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January 11, 2022 2 Comments
Don't wear your spurs to bed because it wouldn't be comfortable. Good advice right?
Anyway... the real reason for the title is to talk about spurs and bits and whips and what value they have and don't have in today's modern world of horse training.
First, everyone has opinions, that's okay. It's important to have and hear opinions and see them as opinions instead of facts. My opinion is that bits, spurs, and whips are tools. Sharp tools that can hurt if used wrong. It's easier to cut with a knife than a spoon. Does that make the knife a bad tool? How about the spoon? Is it a bad tool? Of course the answer is no. I learned how to cut with a spoon or a knife. Traditionally, one is better for cutting and one is better for holding. But both can do both. They are just tools.
So when I hear someone say you shouldn't use bits, spurs or whips, or you should, I always ask why? I don't use them myself but that doesn't mean you shouldn't. We live in a free country, use them if you like. But try to remember this... sharp tools cut easier so you'd better learn to be slower and more precise so as not to injure or abuse the animal you're using those tools on. Also, it's easier to cheat with sharper tools.
Here's what I mean by cheat. If I ask my horse to backup while riding, using a bit, I may get a better response earlier. But if I don't ask him to do it again without resistance, his response taught him nothing. In other words, it's too easy to be mechanical and not be mental about your day to day training. It's too easy because your horse responds to the sharpness of the tool rather than the mental connection of your signal/response training. What this means is, you get a horse that relies on the spurs or bit or whip and can't do it without because they never learned what you really want, they just learned to be puppets on strings. People who rely solely on sharp tools, do so because they either don't understand the deeper mental side of training or they don't care to understand or don't want to try the hard way and reap the benefits. I understand. The only cavate is the rules related to safety in competition. Some competitions require the use of those tools. Again remember, they are tools. You get to decide. Masters use those tools too. The difference is, masters can do it all without those tools or with those tools. They may choose to use bits, spurs and whips to get results sooner or easier but they don't need them.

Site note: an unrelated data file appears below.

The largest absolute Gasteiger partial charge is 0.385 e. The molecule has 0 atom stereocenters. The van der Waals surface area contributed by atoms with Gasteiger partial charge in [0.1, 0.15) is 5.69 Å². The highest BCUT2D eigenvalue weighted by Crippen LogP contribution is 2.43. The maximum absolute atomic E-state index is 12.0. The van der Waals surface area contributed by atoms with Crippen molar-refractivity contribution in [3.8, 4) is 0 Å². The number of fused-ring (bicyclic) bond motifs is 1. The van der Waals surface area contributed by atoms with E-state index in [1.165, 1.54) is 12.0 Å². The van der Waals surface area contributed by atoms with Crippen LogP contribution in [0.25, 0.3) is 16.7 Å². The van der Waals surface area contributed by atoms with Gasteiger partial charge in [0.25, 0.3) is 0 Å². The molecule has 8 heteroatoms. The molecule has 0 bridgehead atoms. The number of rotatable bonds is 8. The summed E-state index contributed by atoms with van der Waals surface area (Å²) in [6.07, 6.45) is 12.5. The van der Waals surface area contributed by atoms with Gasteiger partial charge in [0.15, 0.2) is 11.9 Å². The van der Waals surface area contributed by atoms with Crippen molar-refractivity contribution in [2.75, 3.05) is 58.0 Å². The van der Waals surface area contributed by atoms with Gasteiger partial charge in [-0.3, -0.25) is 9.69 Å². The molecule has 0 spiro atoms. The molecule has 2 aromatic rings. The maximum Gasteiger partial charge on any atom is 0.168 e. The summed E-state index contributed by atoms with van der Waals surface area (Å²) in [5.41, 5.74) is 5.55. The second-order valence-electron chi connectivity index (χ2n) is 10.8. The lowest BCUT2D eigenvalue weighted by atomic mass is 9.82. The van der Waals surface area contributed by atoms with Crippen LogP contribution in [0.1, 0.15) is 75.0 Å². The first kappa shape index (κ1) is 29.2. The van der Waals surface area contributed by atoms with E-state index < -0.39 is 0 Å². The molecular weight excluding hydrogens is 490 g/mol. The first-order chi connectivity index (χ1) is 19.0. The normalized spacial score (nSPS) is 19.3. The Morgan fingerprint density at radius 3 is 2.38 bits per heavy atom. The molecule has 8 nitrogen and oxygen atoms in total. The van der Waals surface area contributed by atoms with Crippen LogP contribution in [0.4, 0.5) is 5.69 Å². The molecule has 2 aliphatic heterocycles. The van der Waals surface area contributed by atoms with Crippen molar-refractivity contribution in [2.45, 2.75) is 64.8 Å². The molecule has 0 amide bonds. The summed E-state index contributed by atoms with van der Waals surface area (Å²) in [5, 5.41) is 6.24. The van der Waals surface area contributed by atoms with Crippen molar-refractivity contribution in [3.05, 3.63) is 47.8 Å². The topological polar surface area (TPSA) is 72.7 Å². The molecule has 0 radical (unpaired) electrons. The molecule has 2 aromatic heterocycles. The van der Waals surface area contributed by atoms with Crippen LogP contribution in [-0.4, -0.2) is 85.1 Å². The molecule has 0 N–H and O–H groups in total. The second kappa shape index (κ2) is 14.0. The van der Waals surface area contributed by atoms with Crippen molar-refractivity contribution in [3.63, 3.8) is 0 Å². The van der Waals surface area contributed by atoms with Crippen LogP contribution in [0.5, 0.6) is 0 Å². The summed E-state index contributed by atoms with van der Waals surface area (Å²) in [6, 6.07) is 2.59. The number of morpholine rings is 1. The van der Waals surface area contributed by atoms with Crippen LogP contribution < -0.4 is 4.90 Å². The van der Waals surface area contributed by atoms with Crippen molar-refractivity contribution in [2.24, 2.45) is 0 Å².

The old joke I love is that you can give a mad genius a paper clip and stick of bubble gum and they can build a super computer. It applies to master horse trainers too. Give me a popsicle stick and peppermint and I can teach a horse to jump, lie down, canter on command, perform tempi lead changes and stop on cue while riding. It all takes time, but it's all possible. The point is, I used to wear spurs but I started taking them off to see if I could get the same results without. When I realized I couldn't, I decided to dive deeper into the mental side of training. The mastery side of training. If you like, you can try that too. If you're happy where you're at, I'm not a judgmental type. You do you. Just promise me you're kind with sharper tools. Promise your horse you'll earn and keep the bond and not just be a puppeteer.
Sleep on it. But do take those spurs off before you go to bed, because... Ouch!
Thanks for reading. As you all know by now, I love to hear from you. Comment below. I'm not here to judge. In my classes all tools are welcome. It's the hands that use the tools that need support from time to time to get to that next level.
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